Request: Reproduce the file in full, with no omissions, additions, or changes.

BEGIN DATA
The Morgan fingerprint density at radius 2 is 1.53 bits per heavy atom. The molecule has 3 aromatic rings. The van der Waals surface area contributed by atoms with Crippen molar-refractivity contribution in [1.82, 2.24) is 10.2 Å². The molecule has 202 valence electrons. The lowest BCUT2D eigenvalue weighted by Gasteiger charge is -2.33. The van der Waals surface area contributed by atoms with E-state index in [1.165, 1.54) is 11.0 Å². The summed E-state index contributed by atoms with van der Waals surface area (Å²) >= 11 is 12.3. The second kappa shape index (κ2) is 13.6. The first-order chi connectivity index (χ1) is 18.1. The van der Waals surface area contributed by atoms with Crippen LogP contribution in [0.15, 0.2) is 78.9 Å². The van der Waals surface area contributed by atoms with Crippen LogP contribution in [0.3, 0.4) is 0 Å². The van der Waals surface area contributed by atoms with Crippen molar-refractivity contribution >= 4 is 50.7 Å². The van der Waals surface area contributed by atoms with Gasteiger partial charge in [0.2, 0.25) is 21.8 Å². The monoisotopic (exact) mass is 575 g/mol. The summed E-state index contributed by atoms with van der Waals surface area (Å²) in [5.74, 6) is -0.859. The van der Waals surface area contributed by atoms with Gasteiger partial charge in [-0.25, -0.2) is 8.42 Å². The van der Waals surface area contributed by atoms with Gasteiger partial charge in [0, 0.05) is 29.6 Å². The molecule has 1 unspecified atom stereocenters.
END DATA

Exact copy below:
The Morgan fingerprint density at radius 2 is 1.53 bits per heavy atom. The molecule has 3 aromatic rings. The van der Waals surface area contributed by atoms with Crippen molar-refractivity contribution in [1.82, 2.24) is 10.2 Å². The molecule has 202 valence electrons. The lowest BCUT2D eigenvalue weighted by Gasteiger charge is -2.33. The van der Waals surface area contributed by atoms with E-state index in [1.165, 1.54) is 11.0 Å². The summed E-state index contributed by atoms with van der Waals surface area (Å²) >= 11 is 12.3. The second kappa shape index (κ2) is 13.6. The first-order chi connectivity index (χ1) is 18.1. The van der Waals surface area contributed by atoms with Crippen LogP contribution in [0.15, 0.2) is 78.9 Å². The van der Waals surface area contributed by atoms with Crippen LogP contribution in [0.3, 0.4) is 0 Å². The van der Waals surface area contributed by atoms with Crippen molar-refractivity contribution >= 4 is 50.7 Å². The van der Waals surface area contributed by atoms with Gasteiger partial charge in [0.2, 0.25) is 21.8 Å². The monoisotopic (exact) mass is 575 g/mol. The summed E-state index contributed by atoms with van der Waals surface area (Å²) in [5.74, 6) is -0.859. The van der Waals surface area contributed by atoms with Gasteiger partial charge in [-0.25, -0.2) is 8.42 Å². The van der Waals surface area contributed by atoms with Gasteiger partial charge in [0, 0.05) is 29.6 Å². The molecule has 1 unspecified atom stereocenters.